This article was first published on our site www.afd.fr
In the Sahel, wood is still the main cooking fuel being used by 90% of households. The vast scale of fuelwood collection is a major factor in the degradation of forests across the region. In fact, between 2000 and 2020, Niger, Burkina Faso and Mali lost almost 15% of their forest cover for this reason. This situation generates serious negative impacts, such as reduced biodiversity, increased greenhouse gas emissions and loss of income. Using wood as fuel also results in repeated exposure to cooking fumes, which is detrimental to health and primarily affects women.
However, there is growing recognition of the damage caused by such over-exploitation of the forest among the population, communities and the authorities. This makes it ideal to host the launch of forest protection initiatives, like the Sahel Wood Energy project, led by Niger and supported by the Agence française de développement (AFD) and the French Facility for Global Environment (FFEM).
One of the programme’s objectives is to facilitate access to sustainable firewood, so that 50% of wood used for cooking in the capital, Niamey, will come from sustainably-managed forest spaces (compared with just 5% today). “The Sahel is a priority area of activity for the AFD on this topic, given the sustained pace of forest degradation”, emphasises Damien Delhomme, project manager in the AFD’s Energy division.
Pinpointing deforestation to the nearest hectare
To achieve this objective, the state of Niger is relying on two very highly-placed allies: the Terre Sentinel-2 (A and B) observation satellites, managed by the European Space Agency. By comparing the images taken each week by these satellites, the Nigerian forestry administration will be able to identify to the nearest hectare any new areas impacted by deforestation. “The satellites allow forest surveillance to be conducted objectively, and their support is now possible as part of a project financed by a funding partner. The images used are free“, explains Damien Delhomme.
The data collected will be made available to the general public via a web platform. In just a few clicks, local people can then watch on their smartphone how the forests are changing around their community. This application will also enable close monitoring of wooded areas for local communities, as well as for the devolved and central administrations responsible for exploitation of the wood energy resource.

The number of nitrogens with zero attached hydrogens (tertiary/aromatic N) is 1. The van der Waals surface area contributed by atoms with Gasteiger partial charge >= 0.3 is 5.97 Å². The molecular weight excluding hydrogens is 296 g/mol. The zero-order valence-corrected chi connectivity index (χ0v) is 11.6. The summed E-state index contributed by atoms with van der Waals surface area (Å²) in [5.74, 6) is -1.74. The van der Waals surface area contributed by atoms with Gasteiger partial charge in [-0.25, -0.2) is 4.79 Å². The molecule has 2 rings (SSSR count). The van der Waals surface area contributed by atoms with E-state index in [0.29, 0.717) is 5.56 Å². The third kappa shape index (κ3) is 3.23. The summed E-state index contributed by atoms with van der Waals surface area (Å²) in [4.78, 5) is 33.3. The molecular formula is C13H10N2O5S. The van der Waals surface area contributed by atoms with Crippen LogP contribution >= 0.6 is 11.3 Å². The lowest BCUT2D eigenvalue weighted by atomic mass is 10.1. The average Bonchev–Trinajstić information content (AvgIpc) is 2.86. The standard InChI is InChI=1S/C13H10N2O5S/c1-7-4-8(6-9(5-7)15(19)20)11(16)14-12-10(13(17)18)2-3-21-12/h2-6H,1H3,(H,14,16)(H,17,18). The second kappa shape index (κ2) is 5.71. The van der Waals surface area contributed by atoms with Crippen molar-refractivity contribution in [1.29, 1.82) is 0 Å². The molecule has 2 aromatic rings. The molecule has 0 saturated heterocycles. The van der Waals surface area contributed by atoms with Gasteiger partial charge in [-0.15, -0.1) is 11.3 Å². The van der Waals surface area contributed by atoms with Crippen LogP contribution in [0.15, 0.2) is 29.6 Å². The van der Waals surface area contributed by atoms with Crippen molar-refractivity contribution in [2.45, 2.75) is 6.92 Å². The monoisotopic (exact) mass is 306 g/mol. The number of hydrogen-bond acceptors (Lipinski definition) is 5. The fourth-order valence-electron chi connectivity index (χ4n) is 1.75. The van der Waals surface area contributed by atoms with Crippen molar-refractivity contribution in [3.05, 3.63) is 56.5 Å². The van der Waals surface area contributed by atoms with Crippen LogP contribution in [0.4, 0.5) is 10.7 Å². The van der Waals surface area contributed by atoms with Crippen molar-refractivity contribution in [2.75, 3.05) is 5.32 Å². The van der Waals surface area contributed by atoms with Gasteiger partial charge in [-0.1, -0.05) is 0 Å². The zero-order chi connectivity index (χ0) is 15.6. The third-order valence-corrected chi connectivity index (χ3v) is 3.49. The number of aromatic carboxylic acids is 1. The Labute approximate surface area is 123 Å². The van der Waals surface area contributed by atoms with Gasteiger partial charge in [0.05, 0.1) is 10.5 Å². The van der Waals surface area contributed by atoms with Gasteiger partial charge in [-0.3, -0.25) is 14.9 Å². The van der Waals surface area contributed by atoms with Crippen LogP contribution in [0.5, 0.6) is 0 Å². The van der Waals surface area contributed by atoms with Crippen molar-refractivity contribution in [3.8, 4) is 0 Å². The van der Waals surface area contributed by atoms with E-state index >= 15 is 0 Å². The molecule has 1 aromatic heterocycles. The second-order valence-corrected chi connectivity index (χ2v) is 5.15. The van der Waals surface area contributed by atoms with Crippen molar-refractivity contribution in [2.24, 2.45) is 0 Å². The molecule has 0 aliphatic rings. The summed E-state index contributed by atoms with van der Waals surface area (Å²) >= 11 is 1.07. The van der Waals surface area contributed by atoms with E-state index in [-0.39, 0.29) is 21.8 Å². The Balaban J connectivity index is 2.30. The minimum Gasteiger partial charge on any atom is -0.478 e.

Better tracking of movements on the wood markets
To improve management and preservation of this resource, the first step is to set out the operating rules: land usage map, productivity assessment, annual operating quotas etc. The data transmitted by the Sentinel-2 satellites allows these quotas to be updated each year by acting as an independent third party.
The Sahel Wood Energy programme draws on feedback from a previous pilot project, Fonabes, undertaken in Niger, Burkina Faso and Mali by the Center for International Cooperation in Agricultural Research (Cirad), with financing from the FFEM. It will support the structuring of rural wood markets and will be given legal person status, enabling it to manage a “drop-off and sell” platform at community scale. Goals: better traceability of movements in terms of price and quantity, collection of taxes to benefit the community and training of woodcutters in the sustainable exploitation of the resource.
These “drop-off and sell” points will then have quotas to respect, followed by the community and controlled by the forest administration through an information system tracing the transactions. In Niger, where these are already operating, most carriers actually prefer working with these rural markets.
Making progress in neighbouring communities
The programme officially started in April 2022, and is financed through a number of AFD and FFEM grants totalling €8 million. For this, two financing agreements have been signed: one with the State of Niger for the sustainable management of the forests and another with a consortium formed by Hystra, Geres and Entrepreneurs du monde to support the distribution of improved, fuel-efficient hearths.
The challenge is also to steer local populations towards good practices for the sustainable management of forests. “We need to put in place an incentive system for sustainable resource management”, explains Guillaume Salle, project team manager at the AFD’s Agriculture, rural development and biodiversity division. “The project will allow local populations to be supported while their income sources diversify. If half the communities neighbouring the capital, Niamey, follow the system’s lead, then we’ll be making progress."